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Who claims the wise hands of the artisans?


Through an exuberant sample of artisan trades, and a tour of the best workshops in Venice, the Homo Faber fair vindicates human skill and the excellence of manual work as a form of progress.

Crafts must be promoted;

it needs to be under the spotlight again: when you present the viewer with meaningful, inspiring pieces, they rediscover it.

Craftsmanship is still vital in Venice.

You just have to get to know it better, love it more”, explains Alberto Vanderbilt Cavalli, general curator of Homo Faber, the craft fair that last May received 55,000 visitors on the small island of San Giorgio Maggiore, next to Giudecca and a short boat ride from Venice.

Two months have passed since the closing of the event and Vanderbilt Cavalli is satisfied beyond the numbers.

“It is a good figure, but the important thing is that everyone felt welcome, aware of having been part of something unique, of a project that puts the human being, the craftsman, ahead of everything else.

The project is huge.

On this occasion, 17 curators, coordinated by Vanderbilt Cavalli and selected from among the elite of design, architecture, the scene or the automobile —a Ferrari GTO from 1962, on loan from Simon Kidston—,


15 different works of craftsmanship. spaces of the Cini Foundation: an architectural complex with gardens, a Benedictine monastery and a 16th century church.

Its regal marble façade, designed by Andrea Palladio, seems to replicate the white of the boats moored on the jetty next to it.

Porcelain sculpture by Katsuyo Aoki.

Angela Suarez

Detail of the installation curated by Robert Wilson.

Angela Suarez

Glass sculpture by Lino Tagliapietra.Ángela Suárez

A box made by a Japanese master craftsman.

Angela Suarez

Gianpaolo Fallai makes a lithograph of an original by Dario Fo.Ángela Suárez

This second edition of Homo Faber, four years after the first (it is planned to function as a biennial), has explored the intersection between Italy and Japan.

“There craftsmanship is very important, it is considered a form of art”, explained on the day of the inauguration the veteran architect Michele de Lucchi, one of the curators, who set up a room dedicated to paper crafts.

“The Japanese are educated to celebrate it: their idea is that you have to learn from 10 to 30 years old, work from 30 to 50 and, from 50, teach.

This is how ancient traditions are preserved.”

For another of the curators, the Japanese designer Naoto Fukasawa, “craftsmanship reflects the Japanese philosophy and mentality.

Those considered national living treasures —

national treasures

living—they are people who accumulate ancestral knowledge, but who have also innovated.

What we show here can only be done by them”.

The exhibition curated by Naoto Fukasawa, made up of 12 examples of the work of those national treasures, has shown the exquisiteness and fragility of these trades.

If one moved around a black lacquer plate, he discovered that the center was decorated with almost microscopic marquetry: a nebula of gold particles that shimmered in the light.

Kimonos laid flat displayed intricate geometric patterns.

And a rectangular piece of the thinnest material, solid in appearance, was really a semi-transparent woven fabric.

A virtuosity that has just disappeared: the author died just before the show and had no disciples.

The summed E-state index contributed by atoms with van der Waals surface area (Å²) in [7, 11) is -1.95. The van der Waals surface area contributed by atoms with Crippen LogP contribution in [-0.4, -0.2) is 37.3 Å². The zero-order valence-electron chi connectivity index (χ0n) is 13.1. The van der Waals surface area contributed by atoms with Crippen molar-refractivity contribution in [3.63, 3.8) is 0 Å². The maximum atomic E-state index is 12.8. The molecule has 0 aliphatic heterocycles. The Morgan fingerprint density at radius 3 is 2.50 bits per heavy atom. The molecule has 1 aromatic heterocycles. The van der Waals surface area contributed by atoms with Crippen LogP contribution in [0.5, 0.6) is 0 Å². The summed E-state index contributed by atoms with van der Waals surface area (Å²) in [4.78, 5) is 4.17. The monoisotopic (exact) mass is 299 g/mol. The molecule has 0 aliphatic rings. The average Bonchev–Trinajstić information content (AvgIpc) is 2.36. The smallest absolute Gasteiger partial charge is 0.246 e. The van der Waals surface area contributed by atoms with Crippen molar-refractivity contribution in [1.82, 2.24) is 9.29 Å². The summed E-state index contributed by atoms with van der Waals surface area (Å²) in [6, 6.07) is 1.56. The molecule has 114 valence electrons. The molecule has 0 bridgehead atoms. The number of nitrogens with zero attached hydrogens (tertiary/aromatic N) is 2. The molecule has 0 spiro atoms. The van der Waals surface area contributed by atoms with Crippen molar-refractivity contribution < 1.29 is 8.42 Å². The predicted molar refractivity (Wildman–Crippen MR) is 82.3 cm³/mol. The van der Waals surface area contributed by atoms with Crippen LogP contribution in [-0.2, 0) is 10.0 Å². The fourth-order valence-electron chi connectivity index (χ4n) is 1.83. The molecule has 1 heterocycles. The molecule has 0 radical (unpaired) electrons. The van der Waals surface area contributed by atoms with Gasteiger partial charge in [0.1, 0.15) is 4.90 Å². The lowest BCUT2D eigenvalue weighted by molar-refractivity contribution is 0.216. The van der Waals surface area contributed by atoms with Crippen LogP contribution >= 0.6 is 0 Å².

In this sense, Homo Faber is a celebration, but also a sign of emergency, since many of the trades it promotes are in the process of disappearing, victims of a consumption that is increasingly based on immediacy.

The rediscovery of Venetian artisans is the second leg of the fair: Homo Faber in Città offered a tour of more than 60 places that represent the city's artisan fabric, from the magnificent palace where Mariano Fortuny lived —creator of its unmistakable pleating and from the respected firm of printed fabrics that bears his surname—to the looms where the rich Tessitura Bevilacqua velvets are made or the modest premises on Calle de Fallani, a serigraphy workshop.

In 1970, the Venice Art Biennale created an experimental screen printing studio and Fiorenzo Fallani, its founder,

he was appointed director, earning the trust of the avant-garde of the time.

Today his son Gianpaolo runs the business, although the future is not guaranteed either since he does not know if his children, still small, will want to inherit it.

Giving life to serial versions of pictorial works is a creative but repetitive and laborious job, beautiful although not particularly lucrative, just like making mosaics, brocades, glass or plaster moldings.

In this constellation of trades, Venice has the hands of its profuse decorative heritage, a heritage that Johann Rupert and Franco Cologni, founders of Homo Faber and the Michelangelo Foundation, an NGO that seeks to protect craft trades and strengthen their ties, are now trying to safeguard. with design, and of which Alberto Vanderbilt Cavalli is the director.

“Crafts and industry are not antagonists.

They need and must collaborate”, says De Lucchi, one of the last remaining members of the generation of radical designers from Italy in the 1970s.

He worked with Ettore Sottsass,

one of the men who knew how to breathe magic into everyday objects.

For Fukasawa, this is the key: “In Japan craftsmanship is appreciated, the problem is that from a historical perspective.

It is not seen as an everyday source, but as antiques.

We need to tell people how important it is to keep these traditions alive.”

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Source: elparis

All news articles on 2022-08-15

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Life/Entertain 2022-06-29T17:21:10.887Z

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